When you think ‘blockchain’ you don’t usually think of commercial spaces and property sales. Finance and investment majorly, but not blockchain in real estate!
Given the blockchain’s disruption of financial services, it is hard to find a segment that has not been influenced by technology. Cryptocurrencies have made a strong impact on payments, remittances, and foreign exchange. Initial coin offerings (ICOs) have challenged stock investing, startup loans, and venture capital.
Real estate has not escaped the blockchain maelstrom either. Previously, transacting high-value assets such as real estate dealings through digital channels has never been the norm. Real estate transactions are often done offline involving face-to-face engagements with various entities. Blockchain has changed this trend. The introduction of smart contracts in blockchain platforms now allows real estate dealings to be tokenized and traded like cryptocurrencies like Bitcoin and Etherium.
Yet Commercial Real Estate (CRE) transaction volumes currently stand at $341 billion globally. Even if a relatively small percentage of that is spent annually on informational data and due diligence, the business case for any technology that can reduce these costs becomes compelling.
Despite all the hype, blockchain technology is actually at its best in areas of showing transparency, for example in a supply chain. It is already in use to ensure the authenticity of medicines and luxury goods. Greater transparency will drive better and faster decisions, and ultimately, frictionless transactions.
Existing Blockchain Landscape
Real estate technology has mostly been concerned with listing and connecting buyers and sellers. In the current state of affairs, it takes unnecessary time and money just to rent an office. A series of middlemen have to search and verify and then negotiate with both parties on terms and penalties.
In this environment, it can take more than twelve months and hundreds of pages to lease a single floor. Landlords are unable to rent floors predictably and quickly, leaving them overexposed to vacancy risks and financially stretched. Meanwhile, tenants spend months shopping and negotiating via brokers and finally end up with long-term leases. However, blockchain introduces new ways to trade real estate and can enable trading platforms and online marketplaces to support real estate transactions more comprehensively.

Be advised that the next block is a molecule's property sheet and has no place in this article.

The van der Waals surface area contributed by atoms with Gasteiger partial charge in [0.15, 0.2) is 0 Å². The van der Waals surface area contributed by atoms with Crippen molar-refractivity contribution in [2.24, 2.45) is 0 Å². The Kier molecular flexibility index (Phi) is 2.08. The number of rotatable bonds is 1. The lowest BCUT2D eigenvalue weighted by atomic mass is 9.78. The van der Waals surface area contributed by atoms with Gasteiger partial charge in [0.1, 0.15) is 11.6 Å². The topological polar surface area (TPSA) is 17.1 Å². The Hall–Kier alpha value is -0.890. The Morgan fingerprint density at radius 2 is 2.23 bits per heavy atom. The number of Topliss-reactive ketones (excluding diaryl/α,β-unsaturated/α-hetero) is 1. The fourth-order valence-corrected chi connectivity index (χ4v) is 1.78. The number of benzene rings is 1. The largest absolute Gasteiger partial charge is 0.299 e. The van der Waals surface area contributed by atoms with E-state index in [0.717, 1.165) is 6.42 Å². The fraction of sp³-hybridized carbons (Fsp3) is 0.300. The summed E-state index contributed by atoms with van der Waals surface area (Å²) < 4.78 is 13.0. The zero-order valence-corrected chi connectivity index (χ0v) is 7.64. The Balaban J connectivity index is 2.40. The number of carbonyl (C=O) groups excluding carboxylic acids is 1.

ATLANT, a recently developed platform uses blockchain technology to facilitate real estate and rental property transactions. By tokenizing real property, assets can then be traded much like stocks on an exchange and transactions can be done online.
A proposed way of changing this situation is to decentralize the process and provide a large aggregate data source. The idea is to make every office property in every major market indexable and searchable. This begins with creating a distributed online ledger that simplifies the process by reducing paper trails.
Information stored in the blockchain is accessible to all peers on the network making data transparent and immutable. A decentralized exchange has trust built into the system.
Flexibility and Liquidity
While many players in the real estate industry recognize that technology has the potential to quickly improve data sharing, help with raising capital for real estate assets, and generally make the market far more liquid, blockchain is not a one-size-fits-all solution.
According to a report, five key instances in which blockchain should be considered for CRE processes are:
- Need for a common database – Critical for leasing and purchasing transactions such as the multiple listing service, which collates property-level information from brokers and agents’ private databases.
- Multiple entities editing the database – Transactions involving several entities such as owners, tenants, lenders, and investors who modify a variety of information.
- Lack of trust among entities – Often, participants in leasing and transactions are new to each other and could have concerns over due diligence and data integrity. Here, blockchain can help reduce the risk through digital identities and have more transparent record-keeping systems.
- Opportunity for disintermediation – Less need for intermediaries due to higher security and transparency in title management and auto-confirmation.
- Dependency on transactions – Many real estate transactions have conditional clauses and can be executed through smart contracts. For instance, the conclusion of a purchase-sale transaction could be dependent on loan approvals or title clearances.
New platforms can eventually assume functions such as listings, payments, and legal documentation. Cutting out intermediaries will result in buyers and sellers getting more money as they save on commissions from intermediaries. This approach could prove invaluable for brokerages, financial information companies, and tenants of all sizes globally.